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Trouble may be brewing in lucrative coffee industry

Thousands of independent retailers and venders will gather in Las Vegas next weekend for the annual Coffee Fest Trade Show. At a time when most businesses are fighting for their survival, coffee is hot.

"Despite the downturn in the economy, more than half the adult population is consuming coffee every day, totaling 108.9 million daily drinkers," said Robert Nelson, president of the National Coffee Association of USA. "Another 25 percent of the adult population, or 52 million people, chose to drink coffee on an occasional basis."

The coffee business has developed into two sectors: home-brewed and specialty venues. And what people pay for coffee is directly determined by where they buy it.

"One factor for the recent increase in consumption may be the steady deflation that we've seen in the supermarket aisles," said Nelson. "The government's Bureau of Labor Statistics tracked the price per pound of roast-and-ground coffee at $2.94 when we conducted the survey earlier this year. In 1998, the price per pound was more than $4."

Of course, consumers who buy their coffee by the cup at neighborhood shops know that prices are heading the other direction. Despite the fact that global coffee prices have dropped to their lowest levels in three decades, people are willing to dig deep to pay for lattes and other specialty drinks.

"The growth of gourmet coffee and out-of-home venues offer consumers experiences that take coffee well beyond a commodity," said Michelle Eichhorn of Kraft Foods (NYSE: KFT). "The key for companies will be to continue to focus on providing consumer experiences at every touch point, whether it is through marketing, the in-store environment, cafes, and of course product offerings. I am confident that, if the industry continues to deliver on this, we will no doubt enjoy this coffee renaissance for years to come."

Coffee sales have increased from $30 billion a year in 1990 to more than $65 billion today. And much of the credit for the growth of the industry has to be credited to Starbucks (Nasdaq: SBUX). The Seattle-based brewing behemoth was recently included in the top 10 of "America's Most Admired Companies" by Fortune magazine.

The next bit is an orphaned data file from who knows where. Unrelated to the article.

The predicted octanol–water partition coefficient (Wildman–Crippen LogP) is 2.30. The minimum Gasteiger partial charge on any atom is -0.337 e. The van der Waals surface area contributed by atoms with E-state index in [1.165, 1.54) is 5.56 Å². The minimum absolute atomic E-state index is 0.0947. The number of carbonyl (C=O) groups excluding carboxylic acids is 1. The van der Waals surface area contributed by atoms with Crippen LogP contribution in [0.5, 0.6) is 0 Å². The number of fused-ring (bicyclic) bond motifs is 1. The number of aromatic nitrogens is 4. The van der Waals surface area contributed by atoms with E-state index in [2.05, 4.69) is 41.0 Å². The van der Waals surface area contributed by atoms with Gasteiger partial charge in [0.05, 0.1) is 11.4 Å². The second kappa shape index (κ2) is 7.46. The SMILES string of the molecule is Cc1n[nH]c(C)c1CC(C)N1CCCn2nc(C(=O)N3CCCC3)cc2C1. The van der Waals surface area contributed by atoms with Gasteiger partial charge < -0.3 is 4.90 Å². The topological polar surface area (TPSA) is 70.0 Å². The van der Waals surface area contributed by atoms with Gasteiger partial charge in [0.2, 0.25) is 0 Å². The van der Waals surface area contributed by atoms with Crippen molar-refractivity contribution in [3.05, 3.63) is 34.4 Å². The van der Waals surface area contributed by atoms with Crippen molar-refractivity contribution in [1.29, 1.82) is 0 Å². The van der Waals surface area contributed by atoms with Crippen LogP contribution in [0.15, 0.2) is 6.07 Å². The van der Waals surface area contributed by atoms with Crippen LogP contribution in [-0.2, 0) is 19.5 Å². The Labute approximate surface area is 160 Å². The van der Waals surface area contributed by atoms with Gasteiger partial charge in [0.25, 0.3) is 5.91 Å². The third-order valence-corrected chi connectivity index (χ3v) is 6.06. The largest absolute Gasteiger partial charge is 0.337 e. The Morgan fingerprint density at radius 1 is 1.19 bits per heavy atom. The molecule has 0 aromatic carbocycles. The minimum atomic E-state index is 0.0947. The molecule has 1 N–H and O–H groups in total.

"This recognition is a validation of Starbucks' long-term strategic plan, which includes sustained growth and worldwide expansion of our brand, while staying true to our core values as a company," said Howard Schultz, chairman of Starbucks and the driving force behind the company's rapid growth.

"Starbucks has grown from 15 stores and 100 employees in 1987 to more than 6,200 stores in 30 countries with approximately 65,000 employees serving more than 22 million customers worldwide each week," brags Schultz.

Other publicly traded coffee companies have also been recognized for their success. Fortune magazine also ranked Green Mountain Coffee -- an independent roaster and retailer -- as one of the "Fastest-Growing Small Companies" in America.

But, all is not well in the global coffee business. According to Oxfam, an international development organization, millions of people in 45 coffee-growing countries are facing financial ruin because of the plunging prices for coffee beans and the resulting oversupply of product.

"The worldwide coffee industry is in crisis," said Adam Kanzer, director of shareholder advocacy for Domini Social Investments. "It is unsustainable for the coffee farmers, their families and their communities. Despite the enormous profitability of this business for the world's major coffee roasters, it may prove unsustainable for them as well, as they risk seeing short-term gains turn into long-term losses."

The "Coffee Rescue Plan" being proposed by Oxfam targets the world's four largest roasters: Sara Lee (NYSE: SLE), which offers the brand Hill's Brothers; Procter & Gamble (NYSE: PG), with Folgers; Kraft Foods with Maxwell House; and Nestles. Combined, these companies purchase nearly half of the world's coffee crop, produced by more than 25 million small growers in 50 developing countries.

"Over the last three years, the price that coffee farmers receive for their harvest has fallen by almost 50 percent," said Domini's Kanzer. "According to Oxfam, the price for a pack of roast and ground coffee in the United States is nearly 4,000 percent higher than the price paid to the Ugandan farmer for green coffee beans. A market that relies on such shocking inequities cannot be sustained."

The response to the coffee crisis has been a trend toward Fair Trade Certified products. To qualify for this designation, an importer must agree to pay a minimum price of $1.26 per pound, provide credit and technical assistance to framers.

Peet's Coffee & Tea (Nasdaq: PEET) recently was honored by the president of Costa Rica for entering into a long-term production contract with the country's growers to ensure that coffee pricing will cover the costs of production and generate a profit margin.

"These long-term contracts not only protect these coffee growing communities, they sustain our relationships with the top producers and maintain the quality of our raw beans," said Jim Reynolds, head coffee buyer at Peet's.

Bottom line for the consumer seems to be that they don't mind paying a bit more for a cup of coffee, as long as the quality of the product remains consistent.

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